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Cultural Diffusion

Elaboration

After more than half a century of dissension over the opposition between cultural diffusionism and independent invention, many scholars began to search for means to circumvent the counterproductive impasse. A landmark event in diffusionist thinking took place at the 1948 International Congress of Americanists in New York when a Mesoamericanist archaeologist, Gordon F. Ekholm, and an art historian of South and Southeast Asia, Robert Heine-Geldern, presented an exhibition of Old World and New World artifacts that revealed startling similarities. In a subsequent series of publications, they suggested possible Hindu-Buddhist influences on the Maya and the Toltec. The methodology of new diffusionists such as Ekholm and Heine-Geldern differed markedly from that of their predecessors in that it downplayed unicentric theory and emphasized the accumulation of overwhelming amounts of juxtaposed, concrete evidence. Their work was carried on with the utmost attention to detail by researchers such as Paul Tolstoy, who pointed out striking cultural parallels between the manufacture of bark cloth in Southeast Asia and in Mesoamerica. On the theoretical plane, Tolstoy drew an important distinction between diffusion as explanation (arguable) and diffusion as event (demonstrable). Empirically grounded studies were also continued in the investigations of Stuart Piggott, who plotted the path of wheeled vehicles across large swaths of Eurasia, displaying a good example of a finely worked case study of technological diffusion.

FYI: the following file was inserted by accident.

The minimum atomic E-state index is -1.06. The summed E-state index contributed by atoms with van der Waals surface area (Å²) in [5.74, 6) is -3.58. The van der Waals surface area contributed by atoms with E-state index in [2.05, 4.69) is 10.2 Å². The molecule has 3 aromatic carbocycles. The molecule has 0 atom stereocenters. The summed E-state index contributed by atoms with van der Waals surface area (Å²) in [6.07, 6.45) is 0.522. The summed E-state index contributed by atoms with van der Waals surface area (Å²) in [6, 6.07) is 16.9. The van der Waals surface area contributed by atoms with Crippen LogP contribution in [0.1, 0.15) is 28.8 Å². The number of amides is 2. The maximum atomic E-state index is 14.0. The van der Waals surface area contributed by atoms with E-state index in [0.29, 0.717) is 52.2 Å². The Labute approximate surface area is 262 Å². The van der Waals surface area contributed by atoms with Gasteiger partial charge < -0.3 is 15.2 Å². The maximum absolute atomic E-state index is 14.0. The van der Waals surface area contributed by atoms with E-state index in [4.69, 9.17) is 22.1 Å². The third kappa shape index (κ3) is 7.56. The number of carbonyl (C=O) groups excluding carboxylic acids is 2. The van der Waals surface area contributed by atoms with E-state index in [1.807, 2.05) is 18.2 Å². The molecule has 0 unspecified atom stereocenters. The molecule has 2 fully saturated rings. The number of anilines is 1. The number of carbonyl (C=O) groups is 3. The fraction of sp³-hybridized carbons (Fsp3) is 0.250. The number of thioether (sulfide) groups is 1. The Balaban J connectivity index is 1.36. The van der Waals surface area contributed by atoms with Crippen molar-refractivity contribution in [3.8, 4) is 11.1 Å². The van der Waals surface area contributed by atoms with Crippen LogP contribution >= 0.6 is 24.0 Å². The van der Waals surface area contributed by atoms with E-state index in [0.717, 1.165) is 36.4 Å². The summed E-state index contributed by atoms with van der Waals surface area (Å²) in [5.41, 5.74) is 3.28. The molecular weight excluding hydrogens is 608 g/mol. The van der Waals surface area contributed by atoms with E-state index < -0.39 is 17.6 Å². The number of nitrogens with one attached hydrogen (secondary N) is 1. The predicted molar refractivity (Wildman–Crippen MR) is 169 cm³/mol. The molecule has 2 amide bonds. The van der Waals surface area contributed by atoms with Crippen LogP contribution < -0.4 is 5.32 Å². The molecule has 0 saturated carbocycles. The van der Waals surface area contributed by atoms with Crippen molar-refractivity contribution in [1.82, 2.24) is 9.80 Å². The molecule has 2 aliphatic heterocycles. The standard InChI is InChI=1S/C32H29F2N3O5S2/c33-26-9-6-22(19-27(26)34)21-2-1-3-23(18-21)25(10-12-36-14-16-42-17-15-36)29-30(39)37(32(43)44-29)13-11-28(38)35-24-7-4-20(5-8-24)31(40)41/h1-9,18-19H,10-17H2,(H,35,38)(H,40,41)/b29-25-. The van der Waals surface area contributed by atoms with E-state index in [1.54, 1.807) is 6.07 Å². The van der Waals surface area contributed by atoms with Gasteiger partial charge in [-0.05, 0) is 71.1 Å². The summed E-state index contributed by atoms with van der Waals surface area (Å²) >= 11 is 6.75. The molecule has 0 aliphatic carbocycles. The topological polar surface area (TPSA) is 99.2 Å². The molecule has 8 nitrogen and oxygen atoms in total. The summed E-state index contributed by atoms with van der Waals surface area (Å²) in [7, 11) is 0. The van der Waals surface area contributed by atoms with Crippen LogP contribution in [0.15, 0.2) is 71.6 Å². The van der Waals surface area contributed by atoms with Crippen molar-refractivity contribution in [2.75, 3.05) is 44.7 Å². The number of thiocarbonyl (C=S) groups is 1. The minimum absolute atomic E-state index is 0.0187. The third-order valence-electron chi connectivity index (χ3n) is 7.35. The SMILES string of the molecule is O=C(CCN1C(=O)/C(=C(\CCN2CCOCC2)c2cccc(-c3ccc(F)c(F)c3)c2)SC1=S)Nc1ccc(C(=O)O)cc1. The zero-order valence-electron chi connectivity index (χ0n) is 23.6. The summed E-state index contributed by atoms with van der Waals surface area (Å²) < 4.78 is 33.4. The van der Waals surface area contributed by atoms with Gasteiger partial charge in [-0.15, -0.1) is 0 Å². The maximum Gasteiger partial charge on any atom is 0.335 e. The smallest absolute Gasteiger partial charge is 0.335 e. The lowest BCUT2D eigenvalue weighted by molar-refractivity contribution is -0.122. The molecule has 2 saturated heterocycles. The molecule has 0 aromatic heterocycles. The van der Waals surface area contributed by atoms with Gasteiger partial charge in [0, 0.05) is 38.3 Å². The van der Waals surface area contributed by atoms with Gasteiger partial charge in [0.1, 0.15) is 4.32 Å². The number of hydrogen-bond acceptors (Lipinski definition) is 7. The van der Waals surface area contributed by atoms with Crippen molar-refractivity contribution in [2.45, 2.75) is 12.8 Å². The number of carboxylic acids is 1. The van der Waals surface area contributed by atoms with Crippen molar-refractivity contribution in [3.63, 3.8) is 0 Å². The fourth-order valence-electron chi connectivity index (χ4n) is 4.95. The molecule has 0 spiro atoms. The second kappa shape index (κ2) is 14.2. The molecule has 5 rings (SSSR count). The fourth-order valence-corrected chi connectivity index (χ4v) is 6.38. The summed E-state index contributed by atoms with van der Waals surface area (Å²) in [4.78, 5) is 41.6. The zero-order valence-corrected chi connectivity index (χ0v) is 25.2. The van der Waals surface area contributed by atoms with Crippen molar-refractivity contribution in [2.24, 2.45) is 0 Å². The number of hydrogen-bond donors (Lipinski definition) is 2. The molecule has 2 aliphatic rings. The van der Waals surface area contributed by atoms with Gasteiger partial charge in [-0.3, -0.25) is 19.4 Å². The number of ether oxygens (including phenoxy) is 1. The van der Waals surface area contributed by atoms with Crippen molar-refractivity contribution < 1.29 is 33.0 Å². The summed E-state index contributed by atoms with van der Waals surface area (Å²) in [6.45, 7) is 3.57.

By the beginning of the twenty-first century and the age of globalization, the discussion had been entirely recast (whether conceived of as a quantitative or qualitative difference in how cultural ideas have moved around since the dawn of humanity). A leading figure of this approach to macro-and micro-analysis of cultural contagion is Arjun Appadurai. One of Appadurai's most frequently cited texts is the essay entitled "Global Ethnoscapes: Notes and Queries for a Transnational Anthropology" (now Chapter 3 in his Modernity at Large), where he talks about the role of "imagination" in the transnational flow of culture that is associated with globalization. In the pathbreaking book entitled The Social Life of Things, edited by Appadurai, ethnohistorians look at the problem of how the objects of material culture change as they migrate, lending subtlety to the treatment of an unspoken diffusionism. It should, however, be pointed out that none of the anthropologists who are fascinated with such global phenomena claim any influence from the older schools of diffusionist thought and would undoubtedly disown it.

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